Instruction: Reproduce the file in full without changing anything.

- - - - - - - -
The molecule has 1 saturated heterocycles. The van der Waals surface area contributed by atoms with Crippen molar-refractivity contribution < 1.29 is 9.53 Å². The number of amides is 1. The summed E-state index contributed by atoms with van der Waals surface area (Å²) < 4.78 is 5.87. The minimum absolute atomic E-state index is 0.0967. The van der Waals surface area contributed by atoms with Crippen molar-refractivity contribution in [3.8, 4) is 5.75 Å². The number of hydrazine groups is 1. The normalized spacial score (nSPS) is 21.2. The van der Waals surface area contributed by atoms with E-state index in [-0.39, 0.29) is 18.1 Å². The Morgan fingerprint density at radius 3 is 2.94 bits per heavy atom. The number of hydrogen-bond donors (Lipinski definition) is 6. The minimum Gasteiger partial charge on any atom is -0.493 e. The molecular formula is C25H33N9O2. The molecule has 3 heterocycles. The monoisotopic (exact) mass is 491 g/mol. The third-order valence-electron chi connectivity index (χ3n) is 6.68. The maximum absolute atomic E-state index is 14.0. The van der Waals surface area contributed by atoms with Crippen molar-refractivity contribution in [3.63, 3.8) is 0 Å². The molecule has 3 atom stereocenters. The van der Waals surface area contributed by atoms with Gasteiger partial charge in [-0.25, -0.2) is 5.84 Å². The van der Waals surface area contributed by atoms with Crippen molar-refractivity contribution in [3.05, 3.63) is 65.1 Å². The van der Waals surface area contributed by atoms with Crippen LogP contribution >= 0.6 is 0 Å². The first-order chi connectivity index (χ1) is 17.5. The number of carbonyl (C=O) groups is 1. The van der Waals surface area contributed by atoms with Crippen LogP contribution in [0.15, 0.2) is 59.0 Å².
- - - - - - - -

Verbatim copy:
The molecule has 1 saturated heterocycles. The van der Waals surface area contributed by atoms with Crippen molar-refractivity contribution < 1.29 is 9.53 Å². The number of amides is 1. The summed E-state index contributed by atoms with van der Waals surface area (Å²) < 4.78 is 5.87. The minimum absolute atomic E-state index is 0.0967. The van der Waals surface area contributed by atoms with Crippen molar-refractivity contribution in [3.8, 4) is 5.75 Å². The number of hydrazine groups is 1. The normalized spacial score (nSPS) is 21.2. The van der Waals surface area contributed by atoms with E-state index in [-0.39, 0.29) is 18.1 Å². The Morgan fingerprint density at radius 3 is 2.94 bits per heavy atom. The number of hydrogen-bond donors (Lipinski definition) is 6. The minimum Gasteiger partial charge on any atom is -0.493 e. The molecular formula is C25H33N9O2. The molecule has 3 heterocycles. The monoisotopic (exact) mass is 491 g/mol. The third-order valence-electron chi connectivity index (χ3n) is 6.68. The maximum absolute atomic E-state index is 14.0. The van der Waals surface area contributed by atoms with Crippen molar-refractivity contribution in [3.63, 3.8) is 0 Å². The molecule has 3 atom stereocenters. The van der Waals surface area contributed by atoms with Gasteiger partial charge in [-0.25, -0.2) is 5.84 Å². The van der Waals surface area contributed by atoms with Crippen molar-refractivity contribution in [3.05, 3.63) is 65.1 Å². The van der Waals surface area contributed by atoms with Crippen LogP contribution >= 0.6 is 0 Å². The first-order chi connectivity index (χ1) is 17.5. The number of carbonyl (C=O) groups is 1. The van der Waals surface area contributed by atoms with Crippen LogP contribution in [0.15, 0.2) is 59.0 Å².